“Trust your instruments,” your instrument flight instructor shouts at you constantly over the roar of the engine from takeoff to landing. “Step on the ball! Trim for best glide! Scan the instruments! Scan! Scan!” It could be like a computer game, I suppose, if I played computer games. Whatever your body is telling you, ignore it. Keep the little needles where they belong. And if one of those little needles goes haywire, you’re going to have to trust all those other needles to tell you it’s haywire. The uncomfortable hood instrument students wear keep them from looking out the window and to focus attention on the gauges, on the needles, on the life and death game of keeping them in their right places. That focus can save your life.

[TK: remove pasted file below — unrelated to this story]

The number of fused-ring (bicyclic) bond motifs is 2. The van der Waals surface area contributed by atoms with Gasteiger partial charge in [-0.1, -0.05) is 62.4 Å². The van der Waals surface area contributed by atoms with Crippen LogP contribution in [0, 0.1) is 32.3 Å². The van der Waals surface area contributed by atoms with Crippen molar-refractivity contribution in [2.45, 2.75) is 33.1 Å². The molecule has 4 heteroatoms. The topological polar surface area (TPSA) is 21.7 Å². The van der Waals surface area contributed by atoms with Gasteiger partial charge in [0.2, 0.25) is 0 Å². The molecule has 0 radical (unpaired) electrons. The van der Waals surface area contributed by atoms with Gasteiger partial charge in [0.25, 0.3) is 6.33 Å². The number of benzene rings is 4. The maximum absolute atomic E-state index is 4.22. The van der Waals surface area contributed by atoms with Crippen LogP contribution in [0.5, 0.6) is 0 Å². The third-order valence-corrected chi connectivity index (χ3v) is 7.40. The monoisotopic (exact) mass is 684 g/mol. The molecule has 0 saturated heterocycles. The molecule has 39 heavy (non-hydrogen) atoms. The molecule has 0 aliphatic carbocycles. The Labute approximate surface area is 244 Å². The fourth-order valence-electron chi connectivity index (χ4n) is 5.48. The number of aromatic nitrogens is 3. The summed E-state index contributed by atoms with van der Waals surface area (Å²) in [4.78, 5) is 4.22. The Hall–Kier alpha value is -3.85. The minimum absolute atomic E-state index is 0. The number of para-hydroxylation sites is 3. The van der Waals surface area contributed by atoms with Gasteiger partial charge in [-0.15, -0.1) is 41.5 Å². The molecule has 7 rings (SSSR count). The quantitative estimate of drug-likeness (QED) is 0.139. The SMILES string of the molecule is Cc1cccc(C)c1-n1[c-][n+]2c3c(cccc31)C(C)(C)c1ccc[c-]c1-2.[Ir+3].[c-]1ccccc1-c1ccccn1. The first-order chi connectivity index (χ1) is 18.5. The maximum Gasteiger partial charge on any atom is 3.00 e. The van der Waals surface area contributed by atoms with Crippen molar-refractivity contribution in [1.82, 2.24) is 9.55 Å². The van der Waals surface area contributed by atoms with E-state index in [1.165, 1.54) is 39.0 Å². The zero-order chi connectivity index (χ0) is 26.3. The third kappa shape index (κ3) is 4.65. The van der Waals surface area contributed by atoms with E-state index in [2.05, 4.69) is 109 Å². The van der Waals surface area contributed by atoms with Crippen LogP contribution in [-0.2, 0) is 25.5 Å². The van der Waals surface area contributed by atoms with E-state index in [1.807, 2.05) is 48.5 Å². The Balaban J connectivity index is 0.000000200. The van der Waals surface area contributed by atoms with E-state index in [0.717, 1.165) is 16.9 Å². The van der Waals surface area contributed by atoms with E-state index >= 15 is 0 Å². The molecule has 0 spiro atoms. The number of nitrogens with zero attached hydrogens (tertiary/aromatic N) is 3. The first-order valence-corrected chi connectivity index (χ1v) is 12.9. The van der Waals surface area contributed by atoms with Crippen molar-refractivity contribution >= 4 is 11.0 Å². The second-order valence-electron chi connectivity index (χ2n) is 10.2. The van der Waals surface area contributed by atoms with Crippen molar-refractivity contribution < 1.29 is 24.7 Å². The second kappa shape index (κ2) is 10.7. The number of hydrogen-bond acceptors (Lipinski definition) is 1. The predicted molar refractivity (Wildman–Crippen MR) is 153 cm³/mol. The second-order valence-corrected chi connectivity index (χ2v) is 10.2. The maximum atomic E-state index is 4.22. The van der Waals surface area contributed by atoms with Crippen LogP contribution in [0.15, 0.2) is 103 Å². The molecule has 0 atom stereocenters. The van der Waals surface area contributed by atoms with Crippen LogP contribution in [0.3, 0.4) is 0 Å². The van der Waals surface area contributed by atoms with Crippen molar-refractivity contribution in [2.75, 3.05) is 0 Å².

And it is all just a game—until it isn’t—until your inner ears and your whole digestive system tell you that you are racing toward the ground, and those silly needles tell you the airplane is flying straight and level. Instrument training is about one thing whether we call it belief or faith or trust. Lose that faith and you become a brick falling from the sky. So, when the unknown author of 1 John tells me there is only one commandment, to trust in the name of God’s Son, I hear a voice from the right seat of the airplane telling me that trust isn’t just a nice thing to have; it’s survival.